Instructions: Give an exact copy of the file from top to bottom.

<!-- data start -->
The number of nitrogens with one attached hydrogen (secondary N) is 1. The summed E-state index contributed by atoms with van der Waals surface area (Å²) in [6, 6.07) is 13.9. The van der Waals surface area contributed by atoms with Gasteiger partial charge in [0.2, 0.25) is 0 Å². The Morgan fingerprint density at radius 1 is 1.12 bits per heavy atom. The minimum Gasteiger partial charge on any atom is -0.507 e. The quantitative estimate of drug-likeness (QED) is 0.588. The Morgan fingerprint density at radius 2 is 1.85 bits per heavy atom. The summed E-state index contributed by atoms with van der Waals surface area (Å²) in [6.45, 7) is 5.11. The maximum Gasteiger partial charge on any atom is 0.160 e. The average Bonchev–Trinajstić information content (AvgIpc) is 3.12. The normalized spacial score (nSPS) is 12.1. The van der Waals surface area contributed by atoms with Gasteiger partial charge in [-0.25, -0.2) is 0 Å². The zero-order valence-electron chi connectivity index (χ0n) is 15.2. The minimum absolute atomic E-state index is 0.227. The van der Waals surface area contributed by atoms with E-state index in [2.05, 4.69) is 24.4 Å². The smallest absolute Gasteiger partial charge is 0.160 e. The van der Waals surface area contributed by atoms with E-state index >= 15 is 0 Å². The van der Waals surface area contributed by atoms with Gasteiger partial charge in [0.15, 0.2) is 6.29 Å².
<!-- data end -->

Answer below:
The number of nitrogens with one attached hydrogen (secondary N) is 1. The summed E-state index contributed by atoms with van der Waals surface area (Å²) in [6, 6.07) is 13.9. The van der Waals surface area contributed by atoms with Gasteiger partial charge in [0.2, 0.25) is 0 Å². The Morgan fingerprint density at radius 1 is 1.12 bits per heavy atom. The minimum Gasteiger partial charge on any atom is -0.507 e. The quantitative estimate of drug-likeness (QED) is 0.588. The Morgan fingerprint density at radius 2 is 1.85 bits per heavy atom. The summed E-state index contributed by atoms with van der Waals surface area (Å²) in [6.45, 7) is 5.11. The maximum Gasteiger partial charge on any atom is 0.160 e. The average Bonchev–Trinajstić information content (AvgIpc) is 3.12. The normalized spacial score (nSPS) is 12.1. The van der Waals surface area contributed by atoms with Gasteiger partial charge in [-0.25, -0.2) is 0 Å². The zero-order valence-electron chi connectivity index (χ0n) is 15.2. The minimum absolute atomic E-state index is 0.227. The van der Waals surface area contributed by atoms with E-state index in [2.05, 4.69) is 24.4 Å². The smallest absolute Gasteiger partial charge is 0.160 e. The van der Waals surface area contributed by atoms with E-state index >= 15 is 0 Å². The van der Waals surface area contributed by atoms with Gasteiger partial charge in [0.15, 0.2) is 6.29 Å².